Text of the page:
Those important and truthful words were simply stated last week by my friend, N. She is one of my strongest supporters since I began my weight loss journey. She is also my most honest friend. She is brave enough to speak the truth even when I don’t want to hear it. That is the sign of a true friend.

“You’re right.”

Most people would consider this a "before and after" photo, but I like to think of it as a "before and my current state" photo. My weight loss journey continues to evolve as I strive to be the healthiest person I can be!

Most people would consider this a “before and after” photo, but I like to think of it as a “before and my current state” photo. My weight loss journey continues to evolve as I strive to be the healthiest person I can be!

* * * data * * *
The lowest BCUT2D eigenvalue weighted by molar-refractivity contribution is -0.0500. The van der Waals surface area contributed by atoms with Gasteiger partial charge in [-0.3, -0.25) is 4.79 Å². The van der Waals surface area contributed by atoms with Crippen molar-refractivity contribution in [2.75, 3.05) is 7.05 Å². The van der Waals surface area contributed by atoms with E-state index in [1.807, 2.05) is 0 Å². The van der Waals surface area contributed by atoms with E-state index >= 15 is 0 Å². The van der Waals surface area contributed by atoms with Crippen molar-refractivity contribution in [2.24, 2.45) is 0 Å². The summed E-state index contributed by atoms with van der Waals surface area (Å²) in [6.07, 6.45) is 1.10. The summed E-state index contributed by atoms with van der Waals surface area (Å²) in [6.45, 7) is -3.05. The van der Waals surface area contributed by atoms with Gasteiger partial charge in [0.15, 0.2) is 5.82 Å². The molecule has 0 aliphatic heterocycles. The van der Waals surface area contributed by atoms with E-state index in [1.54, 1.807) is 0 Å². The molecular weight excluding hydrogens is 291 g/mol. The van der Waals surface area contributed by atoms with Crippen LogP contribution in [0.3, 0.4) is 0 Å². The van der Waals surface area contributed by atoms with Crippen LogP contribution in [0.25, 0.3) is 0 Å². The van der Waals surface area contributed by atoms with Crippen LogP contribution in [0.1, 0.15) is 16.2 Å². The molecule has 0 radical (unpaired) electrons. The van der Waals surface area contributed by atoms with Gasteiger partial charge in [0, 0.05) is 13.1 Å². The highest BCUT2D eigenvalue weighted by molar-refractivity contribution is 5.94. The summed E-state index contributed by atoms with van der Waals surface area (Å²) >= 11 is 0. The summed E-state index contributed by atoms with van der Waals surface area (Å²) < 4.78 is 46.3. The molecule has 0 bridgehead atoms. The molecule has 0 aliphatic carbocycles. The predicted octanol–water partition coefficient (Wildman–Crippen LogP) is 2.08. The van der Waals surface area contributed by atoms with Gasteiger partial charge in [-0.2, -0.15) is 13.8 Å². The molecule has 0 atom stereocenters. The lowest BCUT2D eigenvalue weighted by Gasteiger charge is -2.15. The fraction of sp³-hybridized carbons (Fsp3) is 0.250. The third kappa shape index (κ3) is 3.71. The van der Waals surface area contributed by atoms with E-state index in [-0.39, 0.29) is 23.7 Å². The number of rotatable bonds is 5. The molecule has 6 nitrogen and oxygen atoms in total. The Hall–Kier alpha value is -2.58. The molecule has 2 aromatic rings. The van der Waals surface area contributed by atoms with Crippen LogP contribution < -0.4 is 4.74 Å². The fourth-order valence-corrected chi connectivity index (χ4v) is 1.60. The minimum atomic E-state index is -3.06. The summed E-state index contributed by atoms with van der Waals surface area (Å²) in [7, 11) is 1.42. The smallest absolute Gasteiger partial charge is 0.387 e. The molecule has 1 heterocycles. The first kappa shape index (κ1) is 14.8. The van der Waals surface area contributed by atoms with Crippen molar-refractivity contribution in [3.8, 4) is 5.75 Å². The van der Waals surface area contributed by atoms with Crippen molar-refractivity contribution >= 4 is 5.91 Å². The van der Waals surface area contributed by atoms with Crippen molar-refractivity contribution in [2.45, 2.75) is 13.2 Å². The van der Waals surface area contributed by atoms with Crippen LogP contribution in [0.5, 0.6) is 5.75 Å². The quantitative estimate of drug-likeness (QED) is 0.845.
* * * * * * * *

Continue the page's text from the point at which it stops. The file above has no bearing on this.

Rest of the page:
That was my immediate response to N. When you speak without thinking, without filtering your spoken words, you know you’re sharing your truth.

Why did I agree I’ve become comfortable? Because I feel stagnant in my journey to become a healthy person. No, it’s not just about losing weight; it’s about physical and mental progress. For me, becoming comfortable can lead to falling, even jumping, backward. This is not what I want.

I’ve become complacent in terms of my physical health. The weight I gained over this past year is still here. I am used to it. And if I felt like this was where I wanted to be, that would be OK, but I don’t. I don’t like my tight jeans. I don’t like the new extra jiggle in my arms. When I’m honest with myself, I am not happy with my body now.

I’ve also eased off on my physical fitness. Having run my first half-marathon in May, I should set a new goal. I like having goals. I unabashedly admit I like to check off boxes on my own to-do list. I like something to focus on down the road. I’ve become too comfortable with running two to three miles twice a week and one spin class. While it’s great that I do have an exercise routine, I’ve been comfortable just keeping the same pace and exertion.